The Complex

Icefog: The Hacker Crew Trying to Break Into Your Weapons

A new cyber-theft ring from Asia is committing a string of smash and grab-style attacks against suppliers to major military contractors. This isn't just any hacker crew; its targeting of defense subcontractors means it could easily undermine the integrity of the world's weapons.

This new crew, dubbed Icefog by Kaspersky Lab, is small and nimble, and it appears to know exactly what it wants to steal from its victims. Unlike some other advanced hacker outfits that linger on victims' networks for months or years after gaining access, the Icefog crew doesn't stick around waiting to get caught.

"They will infiltrate an organization. They know exactly what they are looking for, pull it out, and as soon as they complete their assignment they move on -- they actually clean things up and move on," said Kurt Baumgartner, a security researcher with Kaspersky, during a speech in Washington today.

Kaspersky researchers think the people behind Icefog are based in China, South Korea, and Japan.

Icefog attacked several hundred victims -- everything from TV stations, satellite operators, maritime logistics firms, communications businesses, defense contractors, and shipbuilders, according to Kaspersky. Most of the victims are in South Korea and Japan, but victims have been found everywhere from China to Belarus. There are also "strong suggestions that there were Western targets, including the U.S.," said Baumgartner.

The crew steals "sensitive documents and company plans, e-mail account credentials, and passwords to access various resources inside and outside the victim's network," reads Kaspersky's press release. "They look for specific filenames, which are quickly identified, and transferred to" Icefog.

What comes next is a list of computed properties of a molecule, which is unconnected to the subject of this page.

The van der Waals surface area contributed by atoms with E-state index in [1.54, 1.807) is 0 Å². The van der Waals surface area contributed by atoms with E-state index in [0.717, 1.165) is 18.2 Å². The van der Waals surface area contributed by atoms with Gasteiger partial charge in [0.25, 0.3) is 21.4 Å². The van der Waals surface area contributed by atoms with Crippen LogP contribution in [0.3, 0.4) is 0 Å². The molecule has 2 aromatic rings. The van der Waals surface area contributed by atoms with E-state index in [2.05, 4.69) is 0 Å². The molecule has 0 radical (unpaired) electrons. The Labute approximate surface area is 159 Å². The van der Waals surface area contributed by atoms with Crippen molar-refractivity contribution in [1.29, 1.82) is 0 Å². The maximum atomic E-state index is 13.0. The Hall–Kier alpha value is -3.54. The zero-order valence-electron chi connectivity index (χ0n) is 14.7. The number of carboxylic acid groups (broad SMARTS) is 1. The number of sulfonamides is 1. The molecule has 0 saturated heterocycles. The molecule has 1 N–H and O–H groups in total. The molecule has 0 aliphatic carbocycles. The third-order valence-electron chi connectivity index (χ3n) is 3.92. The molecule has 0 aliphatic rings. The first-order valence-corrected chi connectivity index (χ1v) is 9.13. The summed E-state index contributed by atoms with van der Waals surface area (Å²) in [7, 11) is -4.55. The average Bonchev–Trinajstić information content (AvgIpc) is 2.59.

Most alarming are the crew's attacks against smaller parts suppliers to major defense contractors. Icefog's hackers could break into the poorly defended network of a defense subcontractor and plant destructive malware inside its products before they are placed in a weapon such as a fighter jet.

This "creates a lot of problems because not only is there potential for economic espionage ... there's the chance for low-scale sabotage with destructive attacks that bring a whole new set of challenges," said Baumgartner.

One South Korean company that Icefog was interested in "provides heads-up displays for F-15s, and they provide radar jamming for F-16s" used by Seoul's air force, said Baumgartner. He would not reveal whether the firm, LIG Nex1, had actually been penetrated by Icefog.

This past July, David Shedd, deputy director of the U.S. Defense Intelligence Agency, warned that foreign intelligence agencies are trying to do exactly that to American military suppliers.

"Our adversaries are very active in trying to introduce material into the supply chain in ways that threaten our security from the standpoint of their abilities to collect [intelligence] and disrupt" U.S. military operations, said Shedd.

Making things worse is that the United States doesn't have a true understanding of how vulnerable its supply chain is to this style of attack.

"I'm generally an optimist, [but] in the supply chain area, I'm very concerned," said Shedd, given that he doesn't truly know the full extent of adversary penetration into DOD weapons systems. "You don't know what you don't know, and the old adage of the weakest link is obviously what we need to be concerned about."

That's exactly the link Icefog is pounding. Baumgartner said the small, well-funded crew of "cyber-mercenaries" develops new attack techniques for each target. This makes Icefog incredibly hard to track since researchers have a hard time connecting individual attacks to one another - before it's too late.

Kaspersky Lab

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